My main idea was to get back to the way I used to putt, like 10 or 12 years ago, when I was a good putter, Garcia said. At least now I have some rounds where I come out and say I actually shot what I should have shot, and not come out and think, I should have been four or five shots better which is always not very nice.
 
And after one round, Garcia did not say he was playing more than just the field.
 
He is tied with Adam Scott for most PGA Tour victories (six) by players under 30, although it was hard to fathom how he could go nearly three years without winning.
 
Its not secret to anybody that hes been struggling with his putting for a little while, but as soon as he gets it right, we all know hes going to be winning, said Ian Poulter, among five players at 69. I know hes working hard, and Im sure hell be in the winners circle as soon as he gets it right. It may be this week. If hes putting well this week, then who knows? And watch out.
 
Garcia had only one bogey, a three-putt on the par-3 eighth, and that was no disgrace. His ball came up short of a mound that looked like an elephant burial ground, and he missed the 8-footer for par. But he answered with a pair of 3-woods on the par-5 ninth, followed by a simple up-and-down to end his day with a birdie.
 
He also made birdie from the bunker on the par-5 11th, chipped to 4 feet on the par-5 second and two-putted for birdie on the 16th.
 
Typical of this tournament, there were plenty of scores under par, and an equal amount of big numbers. Someone asked Garcia if he felt the Stadium Course was more fair on Thursday.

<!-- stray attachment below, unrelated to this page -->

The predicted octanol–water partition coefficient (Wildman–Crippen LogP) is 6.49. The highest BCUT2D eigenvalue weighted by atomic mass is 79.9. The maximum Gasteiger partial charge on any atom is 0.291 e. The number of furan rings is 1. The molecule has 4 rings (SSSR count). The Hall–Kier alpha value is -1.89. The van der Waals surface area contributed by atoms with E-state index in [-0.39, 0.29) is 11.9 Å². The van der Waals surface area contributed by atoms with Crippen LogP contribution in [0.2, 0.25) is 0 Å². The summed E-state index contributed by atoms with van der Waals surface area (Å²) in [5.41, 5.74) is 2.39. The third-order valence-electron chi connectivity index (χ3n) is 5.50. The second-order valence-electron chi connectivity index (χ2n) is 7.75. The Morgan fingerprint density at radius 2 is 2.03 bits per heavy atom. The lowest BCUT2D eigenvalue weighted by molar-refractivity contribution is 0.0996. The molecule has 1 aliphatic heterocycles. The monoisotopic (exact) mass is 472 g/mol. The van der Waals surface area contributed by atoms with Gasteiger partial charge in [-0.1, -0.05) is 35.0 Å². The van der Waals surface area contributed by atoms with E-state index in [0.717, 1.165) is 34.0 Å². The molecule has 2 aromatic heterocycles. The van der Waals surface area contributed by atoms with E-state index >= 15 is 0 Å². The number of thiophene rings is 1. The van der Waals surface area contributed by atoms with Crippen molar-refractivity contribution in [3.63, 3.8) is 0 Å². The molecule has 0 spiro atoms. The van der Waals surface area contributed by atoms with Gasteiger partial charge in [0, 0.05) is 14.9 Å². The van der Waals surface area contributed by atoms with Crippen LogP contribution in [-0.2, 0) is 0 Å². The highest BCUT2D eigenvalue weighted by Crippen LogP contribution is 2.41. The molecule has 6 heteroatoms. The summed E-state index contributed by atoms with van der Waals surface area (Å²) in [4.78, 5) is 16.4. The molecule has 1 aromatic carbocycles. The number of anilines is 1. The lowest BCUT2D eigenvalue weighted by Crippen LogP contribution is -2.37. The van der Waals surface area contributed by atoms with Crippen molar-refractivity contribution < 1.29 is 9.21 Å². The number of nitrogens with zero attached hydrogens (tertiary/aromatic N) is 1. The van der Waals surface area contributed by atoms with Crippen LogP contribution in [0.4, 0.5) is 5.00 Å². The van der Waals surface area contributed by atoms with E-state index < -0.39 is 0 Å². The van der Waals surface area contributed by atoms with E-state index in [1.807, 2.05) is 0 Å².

Its always fair, he said. Its just a matter of being tougher or easier.
 
Garcia is 17-under par over his last three rounds, so it must feel awfully easy. All he needs now is a trophy to show for it.
 
Related Links:
  • Leaderboard
  • Full Coverage
  • GOLF CHANNEL Airtimes
  • Getty Images

    Berger more than ready to rebound at Travelers

    By Will GrayJune 20, 2018, 9:54 pm

    CROMWELL, Conn. – Daniel Berger hopes that this year he gets to be on the other end of a viral moment at the Travelers Championship.

    Berger was a hard-luck runner-up last year at TPC River Highlands, a spectator as Jordan Spieth holed a bunker shot to defeat him in a playoff. It was the second straight year that the 25-year-old came up just short outside Hartford, as he carried a three-shot lead into the 2016 event before fading to a tie for fifth.

    While he wasn’t lacking any motivation after last year’s close call, Berger got another dose last week at the U.S. Open when he joined Tony Finau as a surprise participant in the final group Sunday, only to shoot a 73 and drift to a T-6 finish.


    Travelers Championship: Articles, photos and videos


    “It was one of the best experiences of my professional golf career so far. I feel like I’m going to be in such a better place next time I’m in that position, having felt those emotions and kind of gone through it,” Berger said. “There was a lot of reflection after that because I felt like I played good enough to get it done Sunday. I didn’t make as many putts as I wanted to, but I hit a lot of really good putts. And that’s really all you can do.”

    Berger missed the cut earlier this month to end his quest for three straight titles in Memphis, but his otherwise consistent season has now included six top-20 finishes since January. After working his way into contention last week and still with a score to settle at TPC River Highlands, he’s eager to get back to work against another star-studded field.